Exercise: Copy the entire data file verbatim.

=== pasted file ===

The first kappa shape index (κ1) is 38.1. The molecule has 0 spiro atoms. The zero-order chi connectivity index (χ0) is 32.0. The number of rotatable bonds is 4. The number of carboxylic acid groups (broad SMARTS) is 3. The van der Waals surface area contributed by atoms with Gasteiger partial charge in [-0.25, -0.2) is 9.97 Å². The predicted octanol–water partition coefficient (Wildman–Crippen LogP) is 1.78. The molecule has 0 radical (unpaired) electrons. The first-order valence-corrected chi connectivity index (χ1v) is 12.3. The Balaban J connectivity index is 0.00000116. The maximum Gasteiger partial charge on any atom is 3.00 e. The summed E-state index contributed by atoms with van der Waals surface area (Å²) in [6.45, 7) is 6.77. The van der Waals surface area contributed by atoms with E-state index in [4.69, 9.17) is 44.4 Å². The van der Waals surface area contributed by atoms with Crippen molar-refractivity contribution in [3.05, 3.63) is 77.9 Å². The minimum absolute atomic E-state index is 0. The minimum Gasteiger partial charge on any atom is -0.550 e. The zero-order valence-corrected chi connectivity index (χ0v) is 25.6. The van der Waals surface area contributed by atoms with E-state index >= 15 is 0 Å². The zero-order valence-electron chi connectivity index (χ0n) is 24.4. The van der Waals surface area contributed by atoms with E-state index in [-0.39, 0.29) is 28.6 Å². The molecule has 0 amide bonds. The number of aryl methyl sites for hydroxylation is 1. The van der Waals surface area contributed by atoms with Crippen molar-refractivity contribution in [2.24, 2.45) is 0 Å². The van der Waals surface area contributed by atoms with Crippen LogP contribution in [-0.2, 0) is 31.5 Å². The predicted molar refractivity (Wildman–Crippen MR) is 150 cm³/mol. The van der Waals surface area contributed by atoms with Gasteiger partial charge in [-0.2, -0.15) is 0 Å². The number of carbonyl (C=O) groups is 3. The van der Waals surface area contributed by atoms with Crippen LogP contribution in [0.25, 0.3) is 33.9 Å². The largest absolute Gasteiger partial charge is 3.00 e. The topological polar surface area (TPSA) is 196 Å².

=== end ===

The first kappa shape index (κ1) is 38.1. The molecule has 0 spiro atoms. The zero-order chi connectivity index (χ0) is 32.0. The number of rotatable bonds is 4. The number of carboxylic acid groups (broad SMARTS) is 3. The van der Waals surface area contributed by atoms with Gasteiger partial charge in [-0.25, -0.2) is 9.97 Å². The predicted octanol–water partition coefficient (Wildman–Crippen LogP) is 1.78. The molecule has 0 radical (unpaired) electrons. The first-order valence-corrected chi connectivity index (χ1v) is 12.3. The Balaban J connectivity index is 0.00000116. The maximum Gasteiger partial charge on any atom is 3.00 e. The summed E-state index contributed by atoms with van der Waals surface area (Å²) in [6.45, 7) is 6.77. The van der Waals surface area contributed by atoms with E-state index in [4.69, 9.17) is 44.4 Å². The van der Waals surface area contributed by atoms with Crippen molar-refractivity contribution in [3.05, 3.63) is 77.9 Å². The minimum absolute atomic E-state index is 0. The minimum Gasteiger partial charge on any atom is -0.550 e. The zero-order valence-corrected chi connectivity index (χ0v) is 25.6. The van der Waals surface area contributed by atoms with E-state index >= 15 is 0 Å². The zero-order valence-electron chi connectivity index (χ0n) is 24.4. The van der Waals surface area contributed by atoms with E-state index in [-0.39, 0.29) is 28.6 Å². The molecule has 0 amide bonds. The number of aryl methyl sites for hydroxylation is 1. The van der Waals surface area contributed by atoms with Crippen molar-refractivity contribution in [2.24, 2.45) is 0 Å². The van der Waals surface area contributed by atoms with Crippen LogP contribution in [-0.2, 0) is 31.5 Å². The predicted molar refractivity (Wildman–Crippen MR) is 150 cm³/mol. The van der Waals surface area contributed by atoms with Gasteiger partial charge in [-0.2, -0.15) is 0 Å². The number of carbonyl (C=O) groups is 3. The van der Waals surface area contributed by atoms with Crippen LogP contribution in [0.25, 0.3) is 33.9 Å². The largest absolute Gasteiger partial charge is 3.00 e. The topological polar surface area (TPSA) is 196 Å².